I don’t need to go into the well-publicized litany of child actors gone bad. Former child star Robert Blake (who co-starred with Margaret O’Brien in 1943’s “Lost Angel”) may have been acquitted last week of murdering his wife but his is hardly a post-moppet success story. There seems to be a special holding cell at the L.A. County jail for many of the child stars of my youth even beyond the cast of “Diff’rent Strokes.” The statistics are sad. Rusty Hamer, Danny Thomas’s cute kid in “Make Room for Daddy” committed suicide in 1990. Lauren Chapin, who played sweet little Kitten on “Father Knows Best,” became a heroin addict and dabbled in prostitution before getting help. Anissa Jones, adorable doll-hugging Buffy on “Family Affair,” died of a lethal combination of cocaine, angel dust, Quaaludes, and Seconal before her 18th birthday. The coroner said it was one of the most severe cases of drug overdose ever documented in the county.
But you've heard all those horror stories. And it's true that for every suicide, drug overdose, or case of kleptomania, there are also child actors who led happy lives following their brief dose of stardom. Some, like Jodie Foster and Ron Howard, continued extremely successful careers as actors and directors. Others, like the seven Waltons or the six Brady kids, or even the “Facts of Life” girls, didn’t all make the transition to adult fame and fortune, but they seem to be having fulfilling lives with fond memories of their stints as household names.
Many of my own childhood favorites fared well in adulthood, though they didn’t all stay in the biz. Show me a boy in America who wasn’t in love with Angela Cartwright during the 1960s. Whether it was as Brigitta Von Trapp, poor Rusty Hamer’s sister in “Make Room for Daddy,” or teen bombshell Penny Robinson in “Lost in Space,” Angela was every Baby Boomer’s dream girlfriend. She and her sister, the excellent actress Veronica Cartwright, had very successful transitions out of child stardom. Veronica still acts and Angela is a photographer and has her own online boutique called Rubber Boots.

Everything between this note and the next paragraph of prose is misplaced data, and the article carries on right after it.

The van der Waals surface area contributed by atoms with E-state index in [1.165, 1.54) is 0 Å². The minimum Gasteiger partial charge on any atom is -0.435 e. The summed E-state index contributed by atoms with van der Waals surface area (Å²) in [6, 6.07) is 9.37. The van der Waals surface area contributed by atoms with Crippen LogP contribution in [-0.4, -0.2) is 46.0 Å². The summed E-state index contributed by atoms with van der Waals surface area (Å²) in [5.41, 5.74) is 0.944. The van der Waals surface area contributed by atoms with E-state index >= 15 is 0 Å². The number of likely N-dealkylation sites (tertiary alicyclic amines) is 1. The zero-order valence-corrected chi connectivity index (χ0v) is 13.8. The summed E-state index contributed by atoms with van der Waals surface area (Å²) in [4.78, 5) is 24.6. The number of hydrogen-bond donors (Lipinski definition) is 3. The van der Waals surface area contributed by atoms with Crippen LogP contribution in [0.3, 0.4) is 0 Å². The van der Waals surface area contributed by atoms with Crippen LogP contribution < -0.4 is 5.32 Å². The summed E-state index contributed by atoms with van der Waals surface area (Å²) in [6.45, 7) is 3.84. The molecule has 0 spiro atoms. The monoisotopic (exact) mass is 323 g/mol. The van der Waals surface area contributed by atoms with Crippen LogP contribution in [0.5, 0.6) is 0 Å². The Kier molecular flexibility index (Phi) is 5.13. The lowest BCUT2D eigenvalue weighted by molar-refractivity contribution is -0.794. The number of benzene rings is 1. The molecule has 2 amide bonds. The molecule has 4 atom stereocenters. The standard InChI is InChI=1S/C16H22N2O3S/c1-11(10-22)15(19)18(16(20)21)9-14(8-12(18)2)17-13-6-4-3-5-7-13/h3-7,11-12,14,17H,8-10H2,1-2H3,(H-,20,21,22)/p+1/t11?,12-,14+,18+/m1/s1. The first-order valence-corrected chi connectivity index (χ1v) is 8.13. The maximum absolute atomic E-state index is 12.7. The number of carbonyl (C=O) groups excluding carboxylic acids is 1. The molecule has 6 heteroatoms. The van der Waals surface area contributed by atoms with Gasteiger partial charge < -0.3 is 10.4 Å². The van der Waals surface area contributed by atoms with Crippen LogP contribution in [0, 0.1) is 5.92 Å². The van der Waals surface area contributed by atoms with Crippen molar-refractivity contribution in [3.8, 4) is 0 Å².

I had a crush on Patty and Cathy Lane, both played by Patty Duke who later revealed that her famous childhood was tortuous and that she only started enjoying her stardom after her bipolar condition was diagnosed. I also had the hots for twins Sharon and Susan in “The Parent Trap,” played by Hayley Mills, who said at the height of her childhood fame: “Acting is just a natural thing in my family. Other boys and girls go into the family business. So do we.”
Oh, the list of child actors I admired is endless. I’m sure many will make appearances in this blog at some point. One child star I must mention, although she may kill me, is Quinn Cummings, who played Marsha Mason’s 10-year-old daughter so perfectly in “The Goodbye Girl” that she was nominated for an Academy Award. Quinn went on to play brainy Annie Cooper in the popular TV series “Family” and even had a stint as the daughter of the first female President played by former child star Patty Duke in the short-lived “Hail to the Chief.” Quinn is a friend of ours and I’m happy to report that she grew up to be even smarter and funnier than the witty parts she played as a kid. Escaping the pitfalls of child stardom, Quinn started her own business after inventing a new type of baby sling called The HipHugger. If you haven’t already read Quinn’s brilliant blog, you should follow this link immediately and catch up.
As for Leah, she is working hard on her fake tears and is studying the complete works of Margaret O’Brien. Last week I went to a poetry reading at Leah’s school and laughed when I heard that Leah had titled her poem “Mr. Neely,” after the iceman character that Margaret O’Brien hangs out with in “Meet Me in St. Louis.” Next on the docket is the 1949 version of “Little Women.’ In the Louisa May Alcott book, Amy is the youngest March girl, but MGM turned poor Beth into the youngest daughter just so they could give the part to Margaret O’Brien and ask her to turn on the faucets. Margaret manages to upstage rival June Allyson as well as Janet Leigh and Elizabeth Taylor at her most breathtaking. But June Allyson gets the last laugh—or cry. After Beth is dead and gone, June sobs her way to the closing credits.